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Self-reporting bias in Chinook salmon sport fisheries in Idaho: implications for roving creel surveys

North American Journal of Fisheries Management

By:
, ,
DOI: 10.1080/02755947.2013.808293

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Abstract

Self-reporting bias in sport fisheries of Chinook Salmon Oncorhynchus tshawytscha in Idaho was quantified by comparing observed and angler-reported data. A total of 164 observed anglers fished for 541 h and caught 74 Chinook Salmon. Fifty-eight fish were harvested and 16 were released. Anglers reported fishing for 604 h, an overestimate of 63 h. Anglers reported catching 66 fish; four less harvested and four less released fish were reported than observed. A Monte Carlo simulation revealed that when angler-reported data were used, total catch was underestimated by 14–15 fish (19–20%) using the ratio-of-means estimator to calculate mean catch rate. Negative bias was reduced to six fish (8%) when the means-of-ratio estimator was used. Multiple linear regression models to predict reporting bias in time fished had poor predictive value. However, actual time fished and a categorical covariate indicating whether the angler fished continuously during their fishing trip were two variables that were present in all of the top a priori models evaluated. Underreporting of catch and overreporting of time fished by anglers present challenges when managing Chinook Salmon sport fisheries. However, confidence intervals were near target levels and using more liberal definitions of angling when estimating effort in creel surveys may decrease sensitivity to bias in angler-reported data.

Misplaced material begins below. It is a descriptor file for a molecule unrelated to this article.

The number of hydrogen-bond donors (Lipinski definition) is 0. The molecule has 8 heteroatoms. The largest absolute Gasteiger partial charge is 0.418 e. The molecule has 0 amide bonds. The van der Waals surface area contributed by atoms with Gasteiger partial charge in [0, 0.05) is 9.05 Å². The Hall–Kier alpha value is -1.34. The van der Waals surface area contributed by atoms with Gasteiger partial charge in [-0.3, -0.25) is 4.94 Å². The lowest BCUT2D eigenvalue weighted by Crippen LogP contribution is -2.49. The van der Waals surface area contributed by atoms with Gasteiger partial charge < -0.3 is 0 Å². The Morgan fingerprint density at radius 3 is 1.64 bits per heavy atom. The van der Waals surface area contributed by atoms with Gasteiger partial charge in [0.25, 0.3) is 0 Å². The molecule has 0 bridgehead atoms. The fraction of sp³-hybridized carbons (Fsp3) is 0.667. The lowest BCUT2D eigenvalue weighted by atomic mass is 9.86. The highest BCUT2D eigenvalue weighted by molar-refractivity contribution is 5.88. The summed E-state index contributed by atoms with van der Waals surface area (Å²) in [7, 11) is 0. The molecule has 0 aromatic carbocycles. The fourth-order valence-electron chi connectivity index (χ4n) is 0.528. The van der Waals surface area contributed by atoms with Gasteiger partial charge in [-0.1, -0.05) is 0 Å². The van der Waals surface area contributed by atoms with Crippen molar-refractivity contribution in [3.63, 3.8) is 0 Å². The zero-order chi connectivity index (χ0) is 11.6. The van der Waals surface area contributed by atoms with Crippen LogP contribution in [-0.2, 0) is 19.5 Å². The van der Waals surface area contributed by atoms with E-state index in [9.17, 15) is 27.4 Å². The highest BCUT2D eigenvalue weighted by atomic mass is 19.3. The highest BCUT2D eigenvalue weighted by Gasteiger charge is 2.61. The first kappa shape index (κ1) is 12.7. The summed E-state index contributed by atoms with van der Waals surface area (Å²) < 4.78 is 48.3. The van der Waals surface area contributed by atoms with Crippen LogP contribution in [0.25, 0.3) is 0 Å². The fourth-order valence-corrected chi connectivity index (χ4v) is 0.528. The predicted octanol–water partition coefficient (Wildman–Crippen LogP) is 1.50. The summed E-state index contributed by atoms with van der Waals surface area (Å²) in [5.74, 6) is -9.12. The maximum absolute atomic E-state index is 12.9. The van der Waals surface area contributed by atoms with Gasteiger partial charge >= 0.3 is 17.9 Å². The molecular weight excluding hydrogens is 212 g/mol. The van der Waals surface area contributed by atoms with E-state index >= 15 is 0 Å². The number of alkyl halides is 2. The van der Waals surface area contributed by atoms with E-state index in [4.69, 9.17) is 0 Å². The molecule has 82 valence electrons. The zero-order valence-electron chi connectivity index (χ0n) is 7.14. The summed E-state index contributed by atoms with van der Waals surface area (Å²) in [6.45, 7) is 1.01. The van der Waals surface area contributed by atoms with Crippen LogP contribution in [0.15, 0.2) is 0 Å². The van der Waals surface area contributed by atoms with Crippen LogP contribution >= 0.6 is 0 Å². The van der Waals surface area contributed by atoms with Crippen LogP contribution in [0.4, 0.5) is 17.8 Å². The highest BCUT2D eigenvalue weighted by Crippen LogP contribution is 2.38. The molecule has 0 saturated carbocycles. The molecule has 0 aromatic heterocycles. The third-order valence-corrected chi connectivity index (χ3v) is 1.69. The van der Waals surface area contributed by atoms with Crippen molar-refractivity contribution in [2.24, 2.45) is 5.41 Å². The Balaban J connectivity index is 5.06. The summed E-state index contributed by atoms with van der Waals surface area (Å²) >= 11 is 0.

Additional Publication Details

Publication type:
Article
Publication Subtype:
Journal Article
Title:
Self-reporting bias in Chinook salmon sport fisheries in Idaho: implications for roving creel surveys
Series title:
North American Journal of Fisheries Management
DOI:
10.1080/02755947.2013.808293
Volume
33
Issue:
4
Year Published:
2013
Language:
English
Publisher:
Taylor & Francis
Contributing office(s):
Coop Res Unit Seattle
Description:
9 p.
Larger Work Type:
Article
Larger Work Subtype:
Journal Article
First page:
723
Last page:
731
Country:
United States